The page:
There is a nice bit of symmetry with Fremantle featuring on the first day of the AFL season, because they’ll be there on the last as well.
2014 is the year of the Docker – the club has done everything within its power to deliver a first premiership, and this year nothing will be able to stop them.
As a transplanted sandgroper, I’ve seen more of Fremantle over the years than most. A committed disciple at the Church of Matera up the Stirling Highway, I laughed when John Worsfold nearly killed Winston Abraham in the first ever Western Derby. I laughed with every recruiting blunder Freo made in the early days (you could have been excused for thinking Laurel and Hardy were heading up the Dockers’ scouting program). I laughed, in hindsight, when I found out Andrew McLeod didn’t quite, ahem, measure up for Gerard Neesham.
I laughed with each and every discarded Docker that went on to carve out a better career interstate.
I laughed, for the club that was the bitterest rival of my own turned failure into an art form and ingrained it so deeply into its fabric that the stain looked as though it may never wash out.
And I was surely laughing at work one night in September 2011 when news filtered through that Fremantle had sacked Mark Harvey, who had begun to turn the club around before being cruelled by injuries in his fourth full year in charge.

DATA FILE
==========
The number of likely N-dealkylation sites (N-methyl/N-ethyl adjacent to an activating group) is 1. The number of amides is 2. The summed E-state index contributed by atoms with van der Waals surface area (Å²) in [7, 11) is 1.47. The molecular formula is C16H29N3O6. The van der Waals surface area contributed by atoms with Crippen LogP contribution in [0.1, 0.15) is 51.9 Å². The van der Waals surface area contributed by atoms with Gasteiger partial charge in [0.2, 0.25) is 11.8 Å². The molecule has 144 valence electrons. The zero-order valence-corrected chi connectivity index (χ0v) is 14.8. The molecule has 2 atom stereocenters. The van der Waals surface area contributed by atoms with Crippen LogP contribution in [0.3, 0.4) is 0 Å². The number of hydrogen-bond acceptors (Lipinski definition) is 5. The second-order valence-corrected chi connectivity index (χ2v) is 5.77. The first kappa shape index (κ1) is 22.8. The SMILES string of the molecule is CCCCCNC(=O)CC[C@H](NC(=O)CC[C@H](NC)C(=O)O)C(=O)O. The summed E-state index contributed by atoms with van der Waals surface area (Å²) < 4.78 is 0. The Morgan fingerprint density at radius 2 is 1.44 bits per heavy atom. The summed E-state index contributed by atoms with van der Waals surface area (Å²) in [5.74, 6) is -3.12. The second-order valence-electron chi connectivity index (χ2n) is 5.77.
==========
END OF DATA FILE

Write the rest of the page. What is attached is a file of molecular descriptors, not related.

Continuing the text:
It was under Harvey the club had recruited some of the best talent in the land. You can debate the actual influence the former Essendon hard man had on the decisions, but the facts remain that Nat Fyfe, Michael Barlow, Stephen Hill, Hayden Ballantyne, Nick Suban, Zac Clarke, Michael Walters, Matt de Boer and Clancee Pearce arrived at the club during his shift.
We bandied just about every name except Ross Lyon’s as a potential replacement for Harvey that night, and when the man from Reservoir was anointed the next day in front of a frothing Perth media, you began to get the feeling the Dockers had played the biggest hand in their history.
I wasn’t laughing anymore.
The coup, engineered by president Steve Harris, CEO Steve Rosich and footy boss Chris Bond, may just have been the hardest decision the club had made in their 17-year existence. Last season’s performance showed it was the right one.
For a man whose press conferences are about as entertaining as cleaning infomercials, Lyon must channel a revivalist preacher in team meetings. Because his boys believe.
He took a St Kilda side that was weaker in every perceptible way to the 2010 Collingwood team to a drawn grand final, just one bounce of the ball away from a flag. A year earlier they pushed Geelong, the team of the decade, to within a Matthew Scarlett toe-poke of glory.
With Lyon, you don’t so much get buy-in as all-in. A glance at the first half of last year’s preliminary final win over the Swans was like watching a footy team slide every one of its chips into the centre of the table and eyeball the rest of the comp.
It was manic, it was terrifying and it was beautiful.
Fremantle are for real, and with Lyon steering the ship they’ve got the blend of tactics, mongrel and silk just right.
A flag beckons. Only calamity can stop them.